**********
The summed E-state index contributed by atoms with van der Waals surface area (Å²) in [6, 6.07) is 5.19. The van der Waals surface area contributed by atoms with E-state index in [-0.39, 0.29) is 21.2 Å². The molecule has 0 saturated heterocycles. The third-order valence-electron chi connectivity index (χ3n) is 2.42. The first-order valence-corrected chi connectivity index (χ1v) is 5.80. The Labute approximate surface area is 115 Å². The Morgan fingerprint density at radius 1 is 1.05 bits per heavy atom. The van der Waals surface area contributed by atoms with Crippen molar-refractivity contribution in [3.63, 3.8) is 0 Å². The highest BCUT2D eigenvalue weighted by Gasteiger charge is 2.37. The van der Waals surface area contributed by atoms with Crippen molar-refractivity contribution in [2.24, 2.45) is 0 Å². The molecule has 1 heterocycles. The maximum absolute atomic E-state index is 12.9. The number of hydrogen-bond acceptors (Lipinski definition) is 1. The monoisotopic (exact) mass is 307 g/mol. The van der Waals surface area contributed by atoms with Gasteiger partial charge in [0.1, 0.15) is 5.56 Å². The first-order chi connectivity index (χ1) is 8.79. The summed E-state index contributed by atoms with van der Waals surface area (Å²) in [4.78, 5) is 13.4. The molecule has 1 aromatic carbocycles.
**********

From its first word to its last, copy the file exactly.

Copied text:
The summed E-state index contributed by atoms with van der Waals surface area (Å²) in [6, 6.07) is 5.19. The van der Waals surface area contributed by atoms with E-state index in [-0.39, 0.29) is 21.2 Å². The molecule has 0 saturated heterocycles. The third-order valence-electron chi connectivity index (χ3n) is 2.42. The first-order valence-corrected chi connectivity index (χ1v) is 5.80. The Labute approximate surface area is 115 Å². The Morgan fingerprint density at radius 1 is 1.05 bits per heavy atom. The van der Waals surface area contributed by atoms with Crippen molar-refractivity contribution in [3.63, 3.8) is 0 Å². The highest BCUT2D eigenvalue weighted by Gasteiger charge is 2.37. The van der Waals surface area contributed by atoms with Crippen molar-refractivity contribution in [2.24, 2.45) is 0 Å². The molecule has 1 heterocycles. The maximum absolute atomic E-state index is 12.9. The number of hydrogen-bond acceptors (Lipinski definition) is 1. The monoisotopic (exact) mass is 307 g/mol. The van der Waals surface area contributed by atoms with Gasteiger partial charge in [0.1, 0.15) is 5.56 Å². The first-order chi connectivity index (χ1) is 8.79. The summed E-state index contributed by atoms with van der Waals surface area (Å²) in [4.78, 5) is 13.4. The molecule has 1 aromatic carbocycles.